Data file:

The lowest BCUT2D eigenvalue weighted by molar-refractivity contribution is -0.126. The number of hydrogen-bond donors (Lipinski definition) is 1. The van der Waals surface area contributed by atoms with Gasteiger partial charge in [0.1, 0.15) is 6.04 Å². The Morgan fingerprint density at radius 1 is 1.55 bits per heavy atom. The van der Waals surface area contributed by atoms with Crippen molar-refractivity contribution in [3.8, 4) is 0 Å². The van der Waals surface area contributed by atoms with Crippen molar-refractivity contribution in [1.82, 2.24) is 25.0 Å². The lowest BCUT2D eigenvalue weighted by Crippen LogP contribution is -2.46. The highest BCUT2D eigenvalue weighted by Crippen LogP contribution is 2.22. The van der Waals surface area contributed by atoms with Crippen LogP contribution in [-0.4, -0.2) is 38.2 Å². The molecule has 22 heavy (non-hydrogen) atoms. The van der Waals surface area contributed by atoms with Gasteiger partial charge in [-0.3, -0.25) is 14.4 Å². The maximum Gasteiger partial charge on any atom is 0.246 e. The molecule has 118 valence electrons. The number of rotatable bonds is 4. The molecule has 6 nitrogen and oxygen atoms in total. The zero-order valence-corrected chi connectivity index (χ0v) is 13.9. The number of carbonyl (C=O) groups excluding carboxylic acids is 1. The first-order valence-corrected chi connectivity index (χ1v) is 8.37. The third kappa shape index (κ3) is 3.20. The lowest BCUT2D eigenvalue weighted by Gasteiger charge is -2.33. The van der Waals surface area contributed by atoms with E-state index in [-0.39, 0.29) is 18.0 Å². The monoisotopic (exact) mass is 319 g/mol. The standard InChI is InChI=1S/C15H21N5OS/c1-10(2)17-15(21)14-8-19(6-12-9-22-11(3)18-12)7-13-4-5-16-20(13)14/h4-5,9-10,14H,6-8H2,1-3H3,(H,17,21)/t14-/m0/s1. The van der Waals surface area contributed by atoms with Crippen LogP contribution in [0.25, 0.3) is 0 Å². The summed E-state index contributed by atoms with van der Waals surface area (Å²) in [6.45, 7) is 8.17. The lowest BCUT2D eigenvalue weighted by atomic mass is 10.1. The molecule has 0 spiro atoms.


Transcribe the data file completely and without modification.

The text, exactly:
The lowest BCUT2D eigenvalue weighted by molar-refractivity contribution is -0.126. The number of hydrogen-bond donors (Lipinski definition) is 1. The van der Waals surface area contributed by atoms with Gasteiger partial charge in [0.1, 0.15) is 6.04 Å². The Morgan fingerprint density at radius 1 is 1.55 bits per heavy atom. The van der Waals surface area contributed by atoms with Crippen molar-refractivity contribution in [3.8, 4) is 0 Å². The van der Waals surface area contributed by atoms with Crippen molar-refractivity contribution in [1.82, 2.24) is 25.0 Å². The lowest BCUT2D eigenvalue weighted by Crippen LogP contribution is -2.46. The highest BCUT2D eigenvalue weighted by Crippen LogP contribution is 2.22. The van der Waals surface area contributed by atoms with Crippen LogP contribution in [-0.4, -0.2) is 38.2 Å². The molecule has 22 heavy (non-hydrogen) atoms. The van der Waals surface area contributed by atoms with Gasteiger partial charge in [-0.3, -0.25) is 14.4 Å². The maximum Gasteiger partial charge on any atom is 0.246 e. The molecule has 118 valence electrons. The number of rotatable bonds is 4. The molecule has 6 nitrogen and oxygen atoms in total. The zero-order valence-corrected chi connectivity index (χ0v) is 13.9. The number of carbonyl (C=O) groups excluding carboxylic acids is 1. The first-order valence-corrected chi connectivity index (χ1v) is 8.37. The third kappa shape index (κ3) is 3.20. The lowest BCUT2D eigenvalue weighted by Gasteiger charge is -2.33. The van der Waals surface area contributed by atoms with E-state index in [-0.39, 0.29) is 18.0 Å². The monoisotopic (exact) mass is 319 g/mol. The standard InChI is InChI=1S/C15H21N5OS/c1-10(2)17-15(21)14-8-19(6-12-9-22-11(3)18-12)7-13-4-5-16-20(13)14/h4-5,9-10,14H,6-8H2,1-3H3,(H,17,21)/t14-/m0/s1. The van der Waals surface area contributed by atoms with Crippen LogP contribution in [0.25, 0.3) is 0 Å². The summed E-state index contributed by atoms with van der Waals surface area (Å²) in [6.45, 7) is 8.17. The lowest BCUT2D eigenvalue weighted by atomic mass is 10.1. The molecule has 0 spiro atoms.